I am not including step by step instructions because part of this practice is to learning how to deal with ingredients to take the mystery out of them. Cooking instructions are on the containers. Of course, a parent needs to be there to coach and give age appropriate help where needed. (Read: not taking over the whole thing and sending the kids out of the kitchen.) I will say, if you have never tried cooking bacon in the oven, now is a good time to try. No splatter on the stove or on the people. Set the oven to 400 degrees, line a rimmed baking sheet with foil for easy clean up and cook for 15-20 minutes. Use tongs to transfer to paper towels to drain. Voila!


Since this is a three course menu, it is an opportunity for young chefs to practice not just the culinary arts but also the proper presentation of their masterpieces.

Setting the table is a big part of creating a certain atmosphere for a convivial meal. It is fun to think of the dining table as a blank canvas for a work of art. Table cloth or place mats? Or both? Shall we use the everyday plates or dust off the formal china? Will we go with a theme that matches the meal? Or the season? How about candles to help set the mood? All the thought that goes into such planning and preparation is felt by the guests and can be very satisfying to person who successfully brings their vision to life and creates a certain mood for the meal.

For this table-scape, we utilized various clear glass containers and flowers cut from our garden along with a few tea light candles. This is a very easy way to create a casual elegant centerpiece and fun for the kids to collaborate on. Just don't cut any flowers without permission!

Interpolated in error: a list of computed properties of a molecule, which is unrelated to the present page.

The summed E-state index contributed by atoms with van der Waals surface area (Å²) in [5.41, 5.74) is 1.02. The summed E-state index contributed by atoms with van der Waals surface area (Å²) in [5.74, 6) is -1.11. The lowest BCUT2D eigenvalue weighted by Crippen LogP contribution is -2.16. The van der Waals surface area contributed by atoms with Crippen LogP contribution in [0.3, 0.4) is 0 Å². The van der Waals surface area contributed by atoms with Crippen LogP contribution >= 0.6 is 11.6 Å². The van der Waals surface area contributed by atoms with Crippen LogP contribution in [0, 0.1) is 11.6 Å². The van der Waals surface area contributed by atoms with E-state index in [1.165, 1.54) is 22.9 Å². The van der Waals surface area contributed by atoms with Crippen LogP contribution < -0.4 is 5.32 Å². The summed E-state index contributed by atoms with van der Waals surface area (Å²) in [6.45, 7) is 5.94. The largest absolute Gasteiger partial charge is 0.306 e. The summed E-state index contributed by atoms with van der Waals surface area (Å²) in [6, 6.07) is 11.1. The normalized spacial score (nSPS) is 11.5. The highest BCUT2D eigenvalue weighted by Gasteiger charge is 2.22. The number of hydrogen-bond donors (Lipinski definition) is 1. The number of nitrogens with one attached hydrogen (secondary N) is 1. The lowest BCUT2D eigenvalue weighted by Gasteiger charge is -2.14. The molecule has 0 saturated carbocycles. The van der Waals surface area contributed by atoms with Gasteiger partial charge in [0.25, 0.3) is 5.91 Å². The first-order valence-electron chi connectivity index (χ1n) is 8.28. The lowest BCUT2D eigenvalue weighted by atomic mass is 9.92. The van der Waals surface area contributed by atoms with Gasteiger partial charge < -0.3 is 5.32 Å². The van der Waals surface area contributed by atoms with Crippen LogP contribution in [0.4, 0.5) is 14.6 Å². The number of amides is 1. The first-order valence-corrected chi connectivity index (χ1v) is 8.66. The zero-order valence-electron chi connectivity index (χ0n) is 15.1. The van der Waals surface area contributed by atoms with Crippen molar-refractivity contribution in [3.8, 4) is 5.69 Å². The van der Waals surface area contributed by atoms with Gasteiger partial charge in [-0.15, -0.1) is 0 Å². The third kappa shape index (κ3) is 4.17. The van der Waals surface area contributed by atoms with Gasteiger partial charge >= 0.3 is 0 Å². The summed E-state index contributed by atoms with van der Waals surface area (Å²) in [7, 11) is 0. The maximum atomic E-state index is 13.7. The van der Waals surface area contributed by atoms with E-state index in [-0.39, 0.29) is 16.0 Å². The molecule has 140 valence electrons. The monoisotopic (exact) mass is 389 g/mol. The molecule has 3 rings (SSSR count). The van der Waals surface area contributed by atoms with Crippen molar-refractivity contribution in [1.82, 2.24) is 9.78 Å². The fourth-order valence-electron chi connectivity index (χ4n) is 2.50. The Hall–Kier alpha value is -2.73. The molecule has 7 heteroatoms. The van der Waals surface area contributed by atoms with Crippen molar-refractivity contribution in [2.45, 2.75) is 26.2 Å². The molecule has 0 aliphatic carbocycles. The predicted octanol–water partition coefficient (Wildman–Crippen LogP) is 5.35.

If no flowers are at hand, a collection of items can substitute, such as an arrangement of fruit, candles, shells or the like.


This meal is easy to present family style to pass around the table if you wish. A steaming bowl of pasta, a crisp bowl of salad, a basket of warm bread, a dish of grated parmesan cheese and you are ready to go!

To make things extra special, you can serve the dishes already beautifully plated in three separate courses. After the plates are prepared, children can practice presenting the dishes to their diners in the proper way. For correct etiquette, one sets the plate down from the left side of the diner and removes the plate from the right side of the diner. When everyone knows this simple rule, it helps people know which way to lean to give the server more room - and prevents potentially messy collisions!

Here is how to set the silverware if you are serving each course separately. The rule to remember when setting a table is "Outside-In". This means the first piece of silverware the diner is going to use is farthest away from the plate. In this case, that is the salad fork which is set all the way to the left and used first. The salad fork is removed along with the plate and then we move to the next pieces of silverware - the dinner fork and knife. In formal dining, the dessert silverware is set at the top of the place setting to keep it out of the way until it is needed. So the spoon for our ice cream sundae is up at the top. When it is time for dessert, we move it down to the right where the knife is pictured now:

If you prefer to serve the meal family style, a simple place setting will do. Only one fork is needed and the spoon may be left off the table until dessert or placed to the right of the knife:

Speaking of dessert, a classic simple sundae can be dressed up with an elegant container if you are planning a more formal presentation. Here are some ideas:

And speaking of sundaes!

The cherry on top of a fabulous meal!

Whether you follow our suggested menu or devise your own, we hope that you are inspired to make this important life-skill a regular practice. The kitchen is where so many family memories are created, and cooking together is a great recipe for fun!